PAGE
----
a The main reasons for exclusion were comorbid ophthalmological or psychiatric diseases (N=23), current employment (N=22), intake of prescribed medication (e.g., antidepressants, hypnotics, antipsychotics, cortisone; N=18), unwillingness to participate (N=8), interruption of inpatient treatment (N=3), or a combination of these factors. Of the excluded patients, 11 (VFD: 8, non-VFD: 3) reported a pre-existing diagnosis of depression, the use of antidepressants, or both.

Table Footer Note

b Distribution of glaucoma types in the VFD group: primary open angle glaucoma (POAG): N=42, normal tension glaucoma (NTG): N=1, pseudoexfoliation glaucoma (PEX): N=6; n-VFD group: POAG: N=31, NTG: N=3, ocular hypertension (OHT): N=3.

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TABLE 2.Psychometric Data
Table Footer Note

Values are mean (SD) for BDI total score, PANAS–P, and PANAS–N, and median values for STAI–S, STAI–T, of psychometric scores for the VFD and non-VFD groups. Group differences were calculated by independent-group t-tests for BDI total score, PANAS–P, and PANAS–N, and Mann-Whitney U test for STAI–S, STAI–T. Exploratory analyses revealed no significant gender bias.

Table Footer Note

U=560.0; z = –2.16; r=0.24.

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TABLE 3.Quality of Sleep Assessed by the Pittsburgh Sleep Quality Index (PSQI) Subscores and Total Score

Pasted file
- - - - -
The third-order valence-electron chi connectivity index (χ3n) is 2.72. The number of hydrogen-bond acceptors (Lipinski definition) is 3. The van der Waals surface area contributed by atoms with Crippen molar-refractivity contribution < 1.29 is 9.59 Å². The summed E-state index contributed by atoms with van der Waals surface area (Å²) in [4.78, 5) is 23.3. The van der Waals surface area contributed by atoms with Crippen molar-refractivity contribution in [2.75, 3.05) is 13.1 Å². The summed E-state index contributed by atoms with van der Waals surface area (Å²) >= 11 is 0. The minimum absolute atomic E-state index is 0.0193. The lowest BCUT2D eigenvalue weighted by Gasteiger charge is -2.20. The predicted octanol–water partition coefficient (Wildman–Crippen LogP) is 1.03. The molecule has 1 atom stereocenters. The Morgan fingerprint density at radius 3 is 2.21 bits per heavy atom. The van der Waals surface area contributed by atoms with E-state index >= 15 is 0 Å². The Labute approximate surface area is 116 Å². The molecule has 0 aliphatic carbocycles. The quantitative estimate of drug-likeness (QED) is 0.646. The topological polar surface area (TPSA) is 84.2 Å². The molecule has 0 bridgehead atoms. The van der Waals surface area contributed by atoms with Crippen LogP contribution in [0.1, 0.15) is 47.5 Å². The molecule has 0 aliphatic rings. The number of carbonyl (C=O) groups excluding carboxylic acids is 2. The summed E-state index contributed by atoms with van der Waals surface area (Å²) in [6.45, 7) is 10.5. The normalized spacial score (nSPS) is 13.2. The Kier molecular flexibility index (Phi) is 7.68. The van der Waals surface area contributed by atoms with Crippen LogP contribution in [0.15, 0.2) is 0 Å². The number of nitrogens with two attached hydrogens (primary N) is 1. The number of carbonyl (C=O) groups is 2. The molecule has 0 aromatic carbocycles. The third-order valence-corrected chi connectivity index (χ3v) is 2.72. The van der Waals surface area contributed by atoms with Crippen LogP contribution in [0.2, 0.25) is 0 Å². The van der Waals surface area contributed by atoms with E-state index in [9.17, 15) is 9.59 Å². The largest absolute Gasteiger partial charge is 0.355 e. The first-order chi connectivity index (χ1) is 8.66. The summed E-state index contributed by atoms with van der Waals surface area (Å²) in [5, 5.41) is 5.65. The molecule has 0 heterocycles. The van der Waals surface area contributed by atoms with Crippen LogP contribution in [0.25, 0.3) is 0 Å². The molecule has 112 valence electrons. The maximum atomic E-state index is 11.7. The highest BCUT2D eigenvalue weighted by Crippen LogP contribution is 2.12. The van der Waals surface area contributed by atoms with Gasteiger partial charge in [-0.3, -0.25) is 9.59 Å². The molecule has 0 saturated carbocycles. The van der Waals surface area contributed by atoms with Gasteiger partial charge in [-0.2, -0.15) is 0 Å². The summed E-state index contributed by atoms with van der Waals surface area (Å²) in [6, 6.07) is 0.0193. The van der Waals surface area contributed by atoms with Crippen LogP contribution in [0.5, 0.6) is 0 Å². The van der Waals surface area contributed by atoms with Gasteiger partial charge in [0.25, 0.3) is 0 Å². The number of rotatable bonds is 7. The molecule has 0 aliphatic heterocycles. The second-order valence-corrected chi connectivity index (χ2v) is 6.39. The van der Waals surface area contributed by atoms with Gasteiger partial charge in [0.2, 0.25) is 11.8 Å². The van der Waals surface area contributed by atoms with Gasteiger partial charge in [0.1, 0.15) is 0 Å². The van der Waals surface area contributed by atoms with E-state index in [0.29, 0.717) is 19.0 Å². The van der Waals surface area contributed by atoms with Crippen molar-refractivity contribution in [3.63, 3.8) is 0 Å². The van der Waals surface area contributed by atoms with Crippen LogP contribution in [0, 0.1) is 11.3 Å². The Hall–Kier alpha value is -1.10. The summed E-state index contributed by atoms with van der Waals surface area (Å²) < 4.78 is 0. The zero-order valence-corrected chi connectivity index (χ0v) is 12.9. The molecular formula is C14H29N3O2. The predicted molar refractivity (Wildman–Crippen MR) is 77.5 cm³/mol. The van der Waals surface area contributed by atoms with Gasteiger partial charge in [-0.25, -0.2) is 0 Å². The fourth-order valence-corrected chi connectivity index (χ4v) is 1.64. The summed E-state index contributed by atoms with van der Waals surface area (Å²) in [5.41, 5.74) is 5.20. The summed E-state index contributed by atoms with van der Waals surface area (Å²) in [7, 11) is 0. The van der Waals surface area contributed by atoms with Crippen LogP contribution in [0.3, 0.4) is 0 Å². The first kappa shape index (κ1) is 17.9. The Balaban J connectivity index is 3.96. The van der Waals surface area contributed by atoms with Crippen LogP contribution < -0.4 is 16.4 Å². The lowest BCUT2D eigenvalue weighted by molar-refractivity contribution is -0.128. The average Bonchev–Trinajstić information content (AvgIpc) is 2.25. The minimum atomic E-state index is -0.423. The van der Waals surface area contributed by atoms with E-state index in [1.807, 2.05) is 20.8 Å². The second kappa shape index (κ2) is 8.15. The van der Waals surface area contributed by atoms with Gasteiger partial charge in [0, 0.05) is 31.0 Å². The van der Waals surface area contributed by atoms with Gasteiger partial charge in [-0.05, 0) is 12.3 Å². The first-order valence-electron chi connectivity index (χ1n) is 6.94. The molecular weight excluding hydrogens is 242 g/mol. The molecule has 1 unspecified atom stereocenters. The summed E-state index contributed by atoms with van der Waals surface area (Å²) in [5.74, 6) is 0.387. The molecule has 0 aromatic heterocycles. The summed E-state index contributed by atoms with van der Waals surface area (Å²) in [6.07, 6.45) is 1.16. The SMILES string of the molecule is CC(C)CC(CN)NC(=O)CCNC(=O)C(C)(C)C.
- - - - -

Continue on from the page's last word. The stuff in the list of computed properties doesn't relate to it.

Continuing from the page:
Table Footer Note

The global PSQI score is the sum of 7 component subscores, measuring subjective sleep quality, sleep latency, sleep duration, sleep efficiency, sleep disturbances, use of sleeping medication, and daytime dysfunction. Mann-Whitney U tests were conducted for all PSQI subscores and PSQI Total score. All subscores were rated on a 4-point Likert scale (0: “no problem at all;” 1: “only a very slight problem;” 2: “somewhat of a problem;” 3: “a very big problem”). Exploratory analyses revealed no significant gender bias.

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a Over-the-counter medication.

Table Footer Note

b PSQI Total Score: VFD median: 8; non-VFD median: 5.

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TABLE 4.Logistic Regression for Clinically Relevant Depression, Anxiety, and Sleep Disturbance
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The full model, containing seven independent variables (age, sex, Body Mass Index, systemic hypertension, oral β-blockers, local β-blockers, and visual field disturbance [VFD]), was statistically significant in all three cases.

Table Footer Note

a The full model was statistically significant (χ2=25.2; p=0.001) and explained between 25.4% (Cox and Snell R2) and 34.7% (Nagelkerke R2) of the variance in sleep status and correctly classified 72.1% of cases.

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b The full model was statistically significant (χ2=15.1; p=0.035) and explained between 16.1% (Cox and Snell R2) and 22.8% (Nagelkerke R2) of the variance in depression and correctly classified 68.6% of cases.

Table Footer Note

c The full model was statistically significant (χ2=14.3; p=0.046) and explained between 15.3% (Cox and Snell R2) and 23.9% (Nagelkerke R2) of the variance in trait anxiety and correctly classified 80.2% of cases.

Table Footer Note

SE: standard error; Stand. β: standardized beta; CI: confidence interval; OR: odds ratio.